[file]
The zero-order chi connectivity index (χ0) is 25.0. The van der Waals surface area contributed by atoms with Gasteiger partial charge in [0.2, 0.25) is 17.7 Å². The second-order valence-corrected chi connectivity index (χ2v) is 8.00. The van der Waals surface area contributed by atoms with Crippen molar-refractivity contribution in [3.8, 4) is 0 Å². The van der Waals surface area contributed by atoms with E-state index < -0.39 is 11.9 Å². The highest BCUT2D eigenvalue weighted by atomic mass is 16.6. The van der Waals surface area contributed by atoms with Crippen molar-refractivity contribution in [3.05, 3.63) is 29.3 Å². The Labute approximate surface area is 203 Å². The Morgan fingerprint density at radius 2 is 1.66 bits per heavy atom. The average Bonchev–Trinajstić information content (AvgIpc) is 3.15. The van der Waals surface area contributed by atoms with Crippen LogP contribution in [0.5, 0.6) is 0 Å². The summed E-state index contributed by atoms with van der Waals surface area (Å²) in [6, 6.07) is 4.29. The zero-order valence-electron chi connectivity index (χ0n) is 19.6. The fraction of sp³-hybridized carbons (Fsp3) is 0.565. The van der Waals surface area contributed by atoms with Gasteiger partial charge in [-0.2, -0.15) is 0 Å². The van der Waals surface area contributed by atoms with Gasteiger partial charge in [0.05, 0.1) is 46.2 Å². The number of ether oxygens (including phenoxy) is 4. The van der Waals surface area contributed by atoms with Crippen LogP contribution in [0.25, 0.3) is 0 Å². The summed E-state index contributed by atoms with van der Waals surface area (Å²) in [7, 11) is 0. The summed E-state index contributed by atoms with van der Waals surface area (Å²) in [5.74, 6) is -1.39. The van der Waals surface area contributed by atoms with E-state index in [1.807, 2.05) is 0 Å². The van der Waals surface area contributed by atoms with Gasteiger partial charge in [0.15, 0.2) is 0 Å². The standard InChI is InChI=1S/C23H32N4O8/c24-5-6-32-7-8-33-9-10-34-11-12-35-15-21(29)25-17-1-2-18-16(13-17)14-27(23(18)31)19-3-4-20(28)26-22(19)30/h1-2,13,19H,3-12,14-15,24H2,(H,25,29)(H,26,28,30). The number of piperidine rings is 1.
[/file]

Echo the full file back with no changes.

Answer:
The zero-order chi connectivity index (χ0) is 25.0. The van der Waals surface area contributed by atoms with Gasteiger partial charge in [0.2, 0.25) is 17.7 Å². The second-order valence-corrected chi connectivity index (χ2v) is 8.00. The van der Waals surface area contributed by atoms with Crippen molar-refractivity contribution in [3.8, 4) is 0 Å². The van der Waals surface area contributed by atoms with E-state index < -0.39 is 11.9 Å². The highest BCUT2D eigenvalue weighted by atomic mass is 16.6. The van der Waals surface area contributed by atoms with Crippen molar-refractivity contribution in [3.05, 3.63) is 29.3 Å². The Labute approximate surface area is 203 Å². The Morgan fingerprint density at radius 2 is 1.66 bits per heavy atom. The average Bonchev–Trinajstić information content (AvgIpc) is 3.15. The van der Waals surface area contributed by atoms with Crippen LogP contribution in [0.5, 0.6) is 0 Å². The summed E-state index contributed by atoms with van der Waals surface area (Å²) in [6, 6.07) is 4.29. The zero-order valence-electron chi connectivity index (χ0n) is 19.6. The fraction of sp³-hybridized carbons (Fsp3) is 0.565. The van der Waals surface area contributed by atoms with Gasteiger partial charge in [-0.2, -0.15) is 0 Å². The van der Waals surface area contributed by atoms with Gasteiger partial charge in [0.05, 0.1) is 46.2 Å². The number of ether oxygens (including phenoxy) is 4. The van der Waals surface area contributed by atoms with Crippen LogP contribution in [0.25, 0.3) is 0 Å². The summed E-state index contributed by atoms with van der Waals surface area (Å²) in [7, 11) is 0. The summed E-state index contributed by atoms with van der Waals surface area (Å²) in [5.74, 6) is -1.39. The van der Waals surface area contributed by atoms with E-state index in [1.807, 2.05) is 0 Å². The van der Waals surface area contributed by atoms with Gasteiger partial charge in [0.15, 0.2) is 0 Å². The standard InChI is InChI=1S/C23H32N4O8/c24-5-6-32-7-8-33-9-10-34-11-12-35-15-21(29)25-17-1-2-18-16(13-17)14-27(23(18)31)19-3-4-20(28)26-22(19)30/h1-2,13,19H,3-12,14-15,24H2,(H,25,29)(H,26,28,30). The number of piperidine rings is 1.